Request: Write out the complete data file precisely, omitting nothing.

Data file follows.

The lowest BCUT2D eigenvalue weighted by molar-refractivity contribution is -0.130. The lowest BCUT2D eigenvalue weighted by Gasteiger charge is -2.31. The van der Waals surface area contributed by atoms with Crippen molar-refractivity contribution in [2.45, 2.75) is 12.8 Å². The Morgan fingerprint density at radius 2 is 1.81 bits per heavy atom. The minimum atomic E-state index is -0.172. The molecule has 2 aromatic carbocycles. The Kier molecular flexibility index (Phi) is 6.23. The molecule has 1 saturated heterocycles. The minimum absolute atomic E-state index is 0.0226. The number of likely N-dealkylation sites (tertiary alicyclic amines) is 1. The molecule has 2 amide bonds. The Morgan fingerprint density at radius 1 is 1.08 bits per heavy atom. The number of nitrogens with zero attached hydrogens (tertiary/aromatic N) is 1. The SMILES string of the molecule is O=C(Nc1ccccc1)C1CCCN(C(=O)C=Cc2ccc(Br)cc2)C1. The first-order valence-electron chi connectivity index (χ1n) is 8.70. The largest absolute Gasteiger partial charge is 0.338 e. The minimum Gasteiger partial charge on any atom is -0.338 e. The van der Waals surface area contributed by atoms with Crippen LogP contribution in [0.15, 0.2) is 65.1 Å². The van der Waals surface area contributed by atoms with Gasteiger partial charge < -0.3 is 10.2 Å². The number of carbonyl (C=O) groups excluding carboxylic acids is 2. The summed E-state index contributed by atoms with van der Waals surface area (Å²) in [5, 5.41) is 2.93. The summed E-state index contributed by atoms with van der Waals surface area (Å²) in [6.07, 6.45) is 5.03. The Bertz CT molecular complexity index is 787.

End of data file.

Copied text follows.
The lowest BCUT2D eigenvalue weighted by molar-refractivity contribution is -0.130. The lowest BCUT2D eigenvalue weighted by Gasteiger charge is -2.31. The van der Waals surface area contributed by atoms with Crippen molar-refractivity contribution in [2.45, 2.75) is 12.8 Å². The Morgan fingerprint density at radius 2 is 1.81 bits per heavy atom. The minimum atomic E-state index is -0.172. The molecule has 2 aromatic carbocycles. The Kier molecular flexibility index (Phi) is 6.23. The molecule has 1 saturated heterocycles. The minimum absolute atomic E-state index is 0.0226. The number of likely N-dealkylation sites (tertiary alicyclic amines) is 1. The molecule has 2 amide bonds. The Morgan fingerprint density at radius 1 is 1.08 bits per heavy atom. The number of nitrogens with zero attached hydrogens (tertiary/aromatic N) is 1. The SMILES string of the molecule is O=C(Nc1ccccc1)C1CCCN(C(=O)C=Cc2ccc(Br)cc2)C1. The first-order valence-electron chi connectivity index (χ1n) is 8.70. The largest absolute Gasteiger partial charge is 0.338 e. The minimum Gasteiger partial charge on any atom is -0.338 e. The van der Waals surface area contributed by atoms with Crippen LogP contribution in [0.15, 0.2) is 65.1 Å². The van der Waals surface area contributed by atoms with Gasteiger partial charge < -0.3 is 10.2 Å². The number of carbonyl (C=O) groups excluding carboxylic acids is 2. The summed E-state index contributed by atoms with van der Waals surface area (Å²) in [5, 5.41) is 2.93. The summed E-state index contributed by atoms with van der Waals surface area (Å²) in [6.07, 6.45) is 5.03. The Bertz CT molecular complexity index is 787.